After announcing last year that the U.S. 10K Classic would be held on Memorial Day this year – it had been on hiatus since 2010 – race founder Don Whitney now says he is pulling the plug on the event for good.
In an email sent Friday to U.S. 10K Classic board members, Whitney wrote that the race has been “officially retired” because of the weak economy and “unforeseen obstacles.” He wrote that a two-year attempt to find adequate funding for the race “wasn’t meant to be.”
“It’s been a great ride, but I now need to see what God has in store for me in this next chapter,” wrote Whitney, the president of Smyrna-based Corporate Sports Unlimited.
In June 2012, Whitney announced that he planned to bring the race back on Memorial Day 2013, a departure from the Labor Day event that was held from 1994 until 2010, when it was called off due to declining sponsorships. Race officials said they were planning to move its 6.2-mile course from the traditional route of following Cobb Parkway between Cumberland Mall and Six Flags White Water, but never announced where.
According to its website, the event raised more than $5 million over the years for organizations that help children. The groups included the Boy Scouts of America, the Boys and Girls Club and MUST Ministries.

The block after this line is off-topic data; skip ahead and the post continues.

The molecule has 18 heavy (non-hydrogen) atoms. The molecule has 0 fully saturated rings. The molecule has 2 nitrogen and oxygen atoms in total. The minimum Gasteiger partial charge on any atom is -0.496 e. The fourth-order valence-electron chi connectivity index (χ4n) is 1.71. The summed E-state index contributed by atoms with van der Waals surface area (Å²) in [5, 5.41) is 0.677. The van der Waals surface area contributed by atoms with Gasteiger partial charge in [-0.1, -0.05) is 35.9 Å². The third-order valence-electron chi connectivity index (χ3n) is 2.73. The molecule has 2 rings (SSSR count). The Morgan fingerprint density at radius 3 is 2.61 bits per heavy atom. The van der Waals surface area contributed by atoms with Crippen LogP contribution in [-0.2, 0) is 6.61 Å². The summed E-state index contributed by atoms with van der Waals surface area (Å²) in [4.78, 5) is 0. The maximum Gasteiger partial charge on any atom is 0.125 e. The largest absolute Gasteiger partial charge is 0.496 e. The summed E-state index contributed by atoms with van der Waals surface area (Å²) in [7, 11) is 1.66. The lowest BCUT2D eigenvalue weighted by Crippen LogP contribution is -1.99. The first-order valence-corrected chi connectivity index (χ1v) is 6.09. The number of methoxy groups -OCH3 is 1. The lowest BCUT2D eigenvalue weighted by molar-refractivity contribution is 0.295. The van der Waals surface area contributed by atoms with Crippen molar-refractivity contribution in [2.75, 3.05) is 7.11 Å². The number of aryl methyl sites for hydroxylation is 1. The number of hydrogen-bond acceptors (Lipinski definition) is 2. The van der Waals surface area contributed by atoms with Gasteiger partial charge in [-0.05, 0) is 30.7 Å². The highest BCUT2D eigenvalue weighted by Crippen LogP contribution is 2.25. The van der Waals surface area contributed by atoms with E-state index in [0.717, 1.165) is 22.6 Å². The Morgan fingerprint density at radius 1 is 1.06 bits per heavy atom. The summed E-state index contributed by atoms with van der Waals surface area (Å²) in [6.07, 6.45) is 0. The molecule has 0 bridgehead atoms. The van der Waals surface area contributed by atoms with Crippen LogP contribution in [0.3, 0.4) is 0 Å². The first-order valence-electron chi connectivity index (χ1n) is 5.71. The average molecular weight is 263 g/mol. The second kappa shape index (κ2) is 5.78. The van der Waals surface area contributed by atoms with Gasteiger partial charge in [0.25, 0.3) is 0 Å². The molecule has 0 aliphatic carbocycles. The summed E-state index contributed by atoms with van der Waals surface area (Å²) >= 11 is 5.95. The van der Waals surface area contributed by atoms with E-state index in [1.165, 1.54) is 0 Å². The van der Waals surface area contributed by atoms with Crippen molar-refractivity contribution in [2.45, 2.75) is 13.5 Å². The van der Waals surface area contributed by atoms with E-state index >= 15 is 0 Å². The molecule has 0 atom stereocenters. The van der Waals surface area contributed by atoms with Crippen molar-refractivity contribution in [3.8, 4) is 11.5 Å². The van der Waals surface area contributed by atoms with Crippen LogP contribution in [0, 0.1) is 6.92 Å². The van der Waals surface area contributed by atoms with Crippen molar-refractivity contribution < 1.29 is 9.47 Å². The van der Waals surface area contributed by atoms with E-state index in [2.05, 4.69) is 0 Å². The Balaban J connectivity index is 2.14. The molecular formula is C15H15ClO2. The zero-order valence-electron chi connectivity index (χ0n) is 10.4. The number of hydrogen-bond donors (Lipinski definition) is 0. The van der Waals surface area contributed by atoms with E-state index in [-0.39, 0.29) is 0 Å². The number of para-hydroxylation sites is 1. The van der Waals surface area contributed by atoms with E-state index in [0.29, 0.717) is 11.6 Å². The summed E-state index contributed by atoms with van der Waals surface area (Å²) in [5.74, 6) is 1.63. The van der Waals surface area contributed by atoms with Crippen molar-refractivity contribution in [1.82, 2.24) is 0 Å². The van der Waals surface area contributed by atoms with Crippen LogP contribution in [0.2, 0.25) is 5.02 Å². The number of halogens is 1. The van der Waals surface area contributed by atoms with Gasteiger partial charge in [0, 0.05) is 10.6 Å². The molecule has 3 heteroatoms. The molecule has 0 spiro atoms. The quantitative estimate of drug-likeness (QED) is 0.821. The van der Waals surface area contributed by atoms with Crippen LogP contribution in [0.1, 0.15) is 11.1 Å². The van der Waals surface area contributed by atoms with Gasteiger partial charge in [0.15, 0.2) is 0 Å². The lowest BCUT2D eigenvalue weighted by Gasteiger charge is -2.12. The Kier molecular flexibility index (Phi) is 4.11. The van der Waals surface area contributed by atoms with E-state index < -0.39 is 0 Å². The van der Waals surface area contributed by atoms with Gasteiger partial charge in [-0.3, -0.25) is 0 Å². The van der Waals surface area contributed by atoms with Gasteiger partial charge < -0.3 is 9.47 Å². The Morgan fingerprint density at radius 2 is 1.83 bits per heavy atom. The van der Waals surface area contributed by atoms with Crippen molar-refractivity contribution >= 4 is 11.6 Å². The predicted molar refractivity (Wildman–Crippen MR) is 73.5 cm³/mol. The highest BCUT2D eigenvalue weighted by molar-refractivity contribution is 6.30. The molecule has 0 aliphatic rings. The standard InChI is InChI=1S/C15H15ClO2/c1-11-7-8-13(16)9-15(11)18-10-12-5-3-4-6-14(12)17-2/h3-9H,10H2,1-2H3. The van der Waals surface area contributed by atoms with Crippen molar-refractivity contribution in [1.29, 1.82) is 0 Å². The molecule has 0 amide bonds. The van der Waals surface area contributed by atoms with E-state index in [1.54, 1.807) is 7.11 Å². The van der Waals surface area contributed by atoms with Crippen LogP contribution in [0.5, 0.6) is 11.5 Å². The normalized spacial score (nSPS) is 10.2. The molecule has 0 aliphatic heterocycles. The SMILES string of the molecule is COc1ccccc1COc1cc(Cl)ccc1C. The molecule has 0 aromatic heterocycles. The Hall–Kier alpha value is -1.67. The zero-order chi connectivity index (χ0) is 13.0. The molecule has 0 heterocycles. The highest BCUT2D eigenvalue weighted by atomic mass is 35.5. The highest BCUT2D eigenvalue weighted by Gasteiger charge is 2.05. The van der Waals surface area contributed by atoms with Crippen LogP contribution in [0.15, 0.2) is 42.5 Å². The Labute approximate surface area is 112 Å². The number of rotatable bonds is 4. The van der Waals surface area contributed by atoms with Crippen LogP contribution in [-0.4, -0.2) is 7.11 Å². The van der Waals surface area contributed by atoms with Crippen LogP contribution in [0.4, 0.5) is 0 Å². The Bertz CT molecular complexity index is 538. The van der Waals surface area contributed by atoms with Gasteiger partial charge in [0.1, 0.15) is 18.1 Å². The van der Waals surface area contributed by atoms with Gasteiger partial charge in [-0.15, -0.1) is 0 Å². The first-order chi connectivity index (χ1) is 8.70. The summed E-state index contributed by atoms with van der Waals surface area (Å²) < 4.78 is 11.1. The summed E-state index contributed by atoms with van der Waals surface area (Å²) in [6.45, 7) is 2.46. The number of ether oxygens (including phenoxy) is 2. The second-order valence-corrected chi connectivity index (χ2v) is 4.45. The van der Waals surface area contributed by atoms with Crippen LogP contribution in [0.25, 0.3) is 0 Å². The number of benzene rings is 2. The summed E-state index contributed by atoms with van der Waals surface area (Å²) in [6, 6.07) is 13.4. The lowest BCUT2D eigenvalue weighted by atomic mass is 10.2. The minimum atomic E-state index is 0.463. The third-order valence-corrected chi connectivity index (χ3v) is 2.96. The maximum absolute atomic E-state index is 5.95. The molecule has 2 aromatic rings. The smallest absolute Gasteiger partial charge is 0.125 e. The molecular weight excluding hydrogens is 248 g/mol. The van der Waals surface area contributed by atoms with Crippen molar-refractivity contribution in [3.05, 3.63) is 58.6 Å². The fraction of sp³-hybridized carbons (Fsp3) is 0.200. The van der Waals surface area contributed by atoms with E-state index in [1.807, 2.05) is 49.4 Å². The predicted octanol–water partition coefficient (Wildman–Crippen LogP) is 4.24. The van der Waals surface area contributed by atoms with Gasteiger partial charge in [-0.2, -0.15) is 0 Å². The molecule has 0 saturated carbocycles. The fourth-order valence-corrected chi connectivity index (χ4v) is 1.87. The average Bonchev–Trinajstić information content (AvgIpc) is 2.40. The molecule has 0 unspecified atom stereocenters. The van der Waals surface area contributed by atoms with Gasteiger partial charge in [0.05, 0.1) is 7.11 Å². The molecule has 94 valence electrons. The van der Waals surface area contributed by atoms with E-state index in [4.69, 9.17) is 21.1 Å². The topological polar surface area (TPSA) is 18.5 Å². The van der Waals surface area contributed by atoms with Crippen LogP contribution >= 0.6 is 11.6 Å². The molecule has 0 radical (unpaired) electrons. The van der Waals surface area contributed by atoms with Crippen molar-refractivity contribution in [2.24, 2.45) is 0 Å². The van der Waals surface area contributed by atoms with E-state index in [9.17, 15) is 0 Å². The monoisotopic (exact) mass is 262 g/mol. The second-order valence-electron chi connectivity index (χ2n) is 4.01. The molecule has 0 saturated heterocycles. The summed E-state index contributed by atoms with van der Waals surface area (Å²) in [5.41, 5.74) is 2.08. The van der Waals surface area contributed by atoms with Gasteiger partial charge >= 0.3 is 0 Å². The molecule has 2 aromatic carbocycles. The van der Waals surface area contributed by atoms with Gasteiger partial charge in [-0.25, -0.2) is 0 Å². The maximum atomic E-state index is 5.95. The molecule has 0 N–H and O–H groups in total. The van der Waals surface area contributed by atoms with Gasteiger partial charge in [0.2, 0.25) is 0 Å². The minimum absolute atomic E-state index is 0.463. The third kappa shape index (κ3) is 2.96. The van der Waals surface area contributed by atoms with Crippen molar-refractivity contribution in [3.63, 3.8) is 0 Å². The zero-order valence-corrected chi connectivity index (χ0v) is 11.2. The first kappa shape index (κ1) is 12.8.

While it supported dozens of organizations, the event was focused on funding the World Children’s Center, a project Whitney founded that was designed to be built over a 10-year period, eventually housing 800 children in a 710-acre community in Tallapoosa.
The race, which featured runners from all over the world, became a popular draw for Cobb County, claiming more than a $45 million boost to the county’s economy over 17 years. Organizers said it had more than 16,000 entrants in its final year, which was the most it had seen in years. At times, up to 100,000 spectators came to watch.
Along with running, it featured cycling, wheelchair and inline skating races. It has also included ancillary events over the holiday weekend, like auctions and benefit concerts featuring entertainers such as Jeff Foxworthy.
After the race announced a hiatus in 2011, Marietta Mayor Steve Tumlin proposed partnering with Southern Polytechnic and Life universities to host a 5-or-10K Labor Day race that would go from one of the universities, to the Marietta Square and back to the other school. But like Whitney’s idea to move his race to Labor Day, those plans never came through.
On Friday, Tumlin said other Labor Day races quickly sprung up in other parts of Metro Atlanta to draw runners away from Cobb.
“We’re disappointed,” Tumlin said after hearing the news of the U.S. 10K Classic’s demise. “It had a positive impact to have all those people end up at White Water.”
But Tumlin said the city has gotten by without the jolt the road race provided. The Art in the Park festival, held on the Square over Labor Day weekend, saw very little drop-off in attendance when it didn’t have the race to bring people to town.
“From Smyrna to Cobb County to Marietta, all three of us will miss that, but we’re all adjusting,” he said.
Repeated attempts to reach Whitney by phone and email were unsuccessful Friday.